TORONTO — The opioid epidemic in the United States has reached astounding levels over the past 15 years, and millennials are at the greatest risk. A new study finds that one in every five deaths of young adults in America is linked to opioids.
The grim report out of St. Michael’s Hospital in Toronto found that the percentage of deaths related to opioids in the U.S. spiked by 292% between 2001 and 2016. In 2001, 0.4% of deaths (1 in 255) were opioid related, compared to 1.5% of deaths (1 in 65) by 2016.
“Despite the amount of attention that has been placed on this public health issue, we are increasingly seeing the devastating impact that early loss of life from opioids is having across the United States,” says lead author Dr. Tara Gomes, a scientist and researcher in the Li Ka Shing Knowledge Institute of St. Michael’s, in a statement. “In the absence of a multidisciplinary approach to this issue that combines access to treatment, harm reduction and education, this crisis will impact the U.S. for generations.”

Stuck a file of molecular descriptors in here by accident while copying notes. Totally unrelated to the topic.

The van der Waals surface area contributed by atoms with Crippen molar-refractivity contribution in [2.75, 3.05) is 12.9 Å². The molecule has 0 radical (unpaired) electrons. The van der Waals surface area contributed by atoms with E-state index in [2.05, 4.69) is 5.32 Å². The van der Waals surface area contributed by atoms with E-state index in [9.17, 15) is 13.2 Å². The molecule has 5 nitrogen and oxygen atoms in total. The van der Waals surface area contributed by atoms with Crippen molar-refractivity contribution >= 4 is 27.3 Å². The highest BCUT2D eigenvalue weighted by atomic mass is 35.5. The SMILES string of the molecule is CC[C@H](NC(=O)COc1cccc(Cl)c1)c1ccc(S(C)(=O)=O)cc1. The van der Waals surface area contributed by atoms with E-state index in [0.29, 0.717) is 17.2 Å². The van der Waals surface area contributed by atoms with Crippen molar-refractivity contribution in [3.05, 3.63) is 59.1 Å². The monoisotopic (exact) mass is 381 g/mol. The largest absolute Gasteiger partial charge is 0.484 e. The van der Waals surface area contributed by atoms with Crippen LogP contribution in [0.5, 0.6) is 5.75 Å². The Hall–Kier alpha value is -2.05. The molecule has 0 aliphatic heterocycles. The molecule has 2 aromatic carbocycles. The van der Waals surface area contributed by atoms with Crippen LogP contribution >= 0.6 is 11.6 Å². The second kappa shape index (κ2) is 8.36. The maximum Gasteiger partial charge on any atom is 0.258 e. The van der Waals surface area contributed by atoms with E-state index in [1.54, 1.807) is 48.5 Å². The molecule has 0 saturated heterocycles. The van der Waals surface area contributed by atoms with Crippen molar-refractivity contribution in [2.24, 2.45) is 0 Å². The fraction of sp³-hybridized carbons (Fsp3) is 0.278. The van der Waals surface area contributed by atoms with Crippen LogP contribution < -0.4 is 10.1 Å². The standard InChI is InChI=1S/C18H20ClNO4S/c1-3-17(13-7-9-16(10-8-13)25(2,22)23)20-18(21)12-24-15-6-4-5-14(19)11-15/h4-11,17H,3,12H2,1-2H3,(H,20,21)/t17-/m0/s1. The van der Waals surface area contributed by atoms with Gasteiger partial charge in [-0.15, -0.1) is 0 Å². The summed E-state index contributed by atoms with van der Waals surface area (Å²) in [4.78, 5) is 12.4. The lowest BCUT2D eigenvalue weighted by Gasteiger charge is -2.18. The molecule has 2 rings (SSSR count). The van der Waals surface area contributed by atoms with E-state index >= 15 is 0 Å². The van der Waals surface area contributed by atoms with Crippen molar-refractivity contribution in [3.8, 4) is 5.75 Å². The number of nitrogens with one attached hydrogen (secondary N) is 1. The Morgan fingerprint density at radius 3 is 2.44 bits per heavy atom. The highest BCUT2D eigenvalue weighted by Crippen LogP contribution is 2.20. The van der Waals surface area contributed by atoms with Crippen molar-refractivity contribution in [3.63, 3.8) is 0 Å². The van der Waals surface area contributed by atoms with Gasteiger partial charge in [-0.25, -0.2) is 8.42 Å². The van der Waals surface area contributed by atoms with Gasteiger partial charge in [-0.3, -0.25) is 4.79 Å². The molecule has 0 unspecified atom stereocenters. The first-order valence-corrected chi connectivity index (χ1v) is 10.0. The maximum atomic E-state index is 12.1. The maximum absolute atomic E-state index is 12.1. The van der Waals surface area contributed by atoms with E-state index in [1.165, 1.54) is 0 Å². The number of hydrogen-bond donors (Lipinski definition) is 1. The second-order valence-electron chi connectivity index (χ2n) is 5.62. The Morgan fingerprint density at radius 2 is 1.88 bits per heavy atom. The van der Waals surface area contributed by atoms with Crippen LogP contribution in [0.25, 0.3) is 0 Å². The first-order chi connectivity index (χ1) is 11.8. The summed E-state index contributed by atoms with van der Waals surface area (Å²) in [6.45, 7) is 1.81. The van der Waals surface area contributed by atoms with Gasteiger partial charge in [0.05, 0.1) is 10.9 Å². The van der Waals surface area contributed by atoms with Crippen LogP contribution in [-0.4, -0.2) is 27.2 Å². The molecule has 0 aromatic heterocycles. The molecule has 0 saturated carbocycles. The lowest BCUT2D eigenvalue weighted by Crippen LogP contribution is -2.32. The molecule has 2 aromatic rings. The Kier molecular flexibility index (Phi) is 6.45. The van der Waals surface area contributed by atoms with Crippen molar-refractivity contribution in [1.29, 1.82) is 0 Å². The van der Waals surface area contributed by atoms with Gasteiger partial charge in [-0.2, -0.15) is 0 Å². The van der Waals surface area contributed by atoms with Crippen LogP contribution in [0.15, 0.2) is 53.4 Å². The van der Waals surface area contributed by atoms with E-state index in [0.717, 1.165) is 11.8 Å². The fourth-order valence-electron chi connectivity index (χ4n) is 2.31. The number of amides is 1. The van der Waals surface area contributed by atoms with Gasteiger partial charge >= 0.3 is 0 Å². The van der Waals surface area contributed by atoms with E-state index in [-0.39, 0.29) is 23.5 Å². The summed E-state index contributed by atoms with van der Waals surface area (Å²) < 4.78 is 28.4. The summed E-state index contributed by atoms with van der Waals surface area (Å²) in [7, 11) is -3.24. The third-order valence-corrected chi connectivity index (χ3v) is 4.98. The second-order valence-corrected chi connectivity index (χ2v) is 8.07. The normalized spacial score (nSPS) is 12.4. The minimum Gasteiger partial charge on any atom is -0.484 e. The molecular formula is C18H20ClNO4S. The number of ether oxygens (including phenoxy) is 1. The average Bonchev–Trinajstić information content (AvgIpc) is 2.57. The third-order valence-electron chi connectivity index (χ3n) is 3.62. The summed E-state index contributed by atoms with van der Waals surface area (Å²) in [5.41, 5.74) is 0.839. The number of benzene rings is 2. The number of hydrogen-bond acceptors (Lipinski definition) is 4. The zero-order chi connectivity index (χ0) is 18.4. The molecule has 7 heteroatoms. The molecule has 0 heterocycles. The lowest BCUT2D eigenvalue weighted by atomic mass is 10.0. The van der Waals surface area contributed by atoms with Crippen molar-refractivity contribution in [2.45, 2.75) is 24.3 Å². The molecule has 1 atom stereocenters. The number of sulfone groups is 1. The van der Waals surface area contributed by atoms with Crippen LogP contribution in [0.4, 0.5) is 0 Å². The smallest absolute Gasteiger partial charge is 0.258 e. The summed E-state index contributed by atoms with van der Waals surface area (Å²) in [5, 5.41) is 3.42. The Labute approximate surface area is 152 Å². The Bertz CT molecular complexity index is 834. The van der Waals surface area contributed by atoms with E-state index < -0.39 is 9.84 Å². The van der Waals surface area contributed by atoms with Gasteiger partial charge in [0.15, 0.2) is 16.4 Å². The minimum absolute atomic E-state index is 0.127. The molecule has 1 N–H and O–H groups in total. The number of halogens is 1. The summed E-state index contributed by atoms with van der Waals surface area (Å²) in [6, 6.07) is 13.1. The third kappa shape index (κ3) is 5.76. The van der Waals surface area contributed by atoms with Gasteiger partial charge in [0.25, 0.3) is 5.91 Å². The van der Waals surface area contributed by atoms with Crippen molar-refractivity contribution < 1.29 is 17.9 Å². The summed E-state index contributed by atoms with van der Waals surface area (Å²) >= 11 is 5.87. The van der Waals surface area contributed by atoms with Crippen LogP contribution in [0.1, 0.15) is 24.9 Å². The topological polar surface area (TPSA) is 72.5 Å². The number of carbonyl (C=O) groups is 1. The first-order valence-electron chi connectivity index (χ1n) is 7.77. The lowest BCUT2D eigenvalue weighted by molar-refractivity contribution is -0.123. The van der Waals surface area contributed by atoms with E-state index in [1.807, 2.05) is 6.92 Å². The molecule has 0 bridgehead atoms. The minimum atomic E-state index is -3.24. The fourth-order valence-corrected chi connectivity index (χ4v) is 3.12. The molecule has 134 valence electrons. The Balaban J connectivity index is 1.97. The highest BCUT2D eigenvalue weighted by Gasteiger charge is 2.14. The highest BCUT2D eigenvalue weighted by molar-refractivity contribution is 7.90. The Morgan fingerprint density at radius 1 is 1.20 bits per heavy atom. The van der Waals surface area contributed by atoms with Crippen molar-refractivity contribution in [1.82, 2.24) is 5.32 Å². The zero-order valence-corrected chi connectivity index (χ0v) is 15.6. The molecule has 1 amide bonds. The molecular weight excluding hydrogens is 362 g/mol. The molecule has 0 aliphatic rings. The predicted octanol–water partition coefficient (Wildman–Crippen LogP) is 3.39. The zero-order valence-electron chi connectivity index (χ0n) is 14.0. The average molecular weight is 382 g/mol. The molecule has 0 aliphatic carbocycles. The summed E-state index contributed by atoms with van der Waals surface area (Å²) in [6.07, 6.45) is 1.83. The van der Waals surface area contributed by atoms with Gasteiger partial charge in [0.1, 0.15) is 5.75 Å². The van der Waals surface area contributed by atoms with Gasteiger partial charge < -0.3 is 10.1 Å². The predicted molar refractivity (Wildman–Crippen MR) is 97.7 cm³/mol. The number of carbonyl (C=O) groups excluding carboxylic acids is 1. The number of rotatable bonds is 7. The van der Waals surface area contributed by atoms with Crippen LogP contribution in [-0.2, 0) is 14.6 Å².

In 2016, opioids contributed to one in every 65 deaths in the U.S. overall, the study found, with men accounting for 70% of the statistics. But the demographic hit the hardest by the opioid crisis is young people. American adults aged 24 to 36 accounted for 20% of all opioid-related deaths in the U.S. in 2016, up from just four percent in 2001. Even younger Americans — those aged 15 to 24 — accounted for 12.4% of deaths that were attributable to opioids in 2016.
Dr. Gomes’ team used a database from the Centers for Disease Control to analyze all American deaths during the 15-year study period. The database contains mortality reports and population estimates throughout the U.S. sorted by age and sex.
“These numbers show us the dramatic impact of opioid-related harms across all demographics in the U.S.,” says Gomes. “We know this is not an isolated public health issue – it is one that spans across North America.”
The full study was published in the June 2018 edition of the journal JAMA Network Open.
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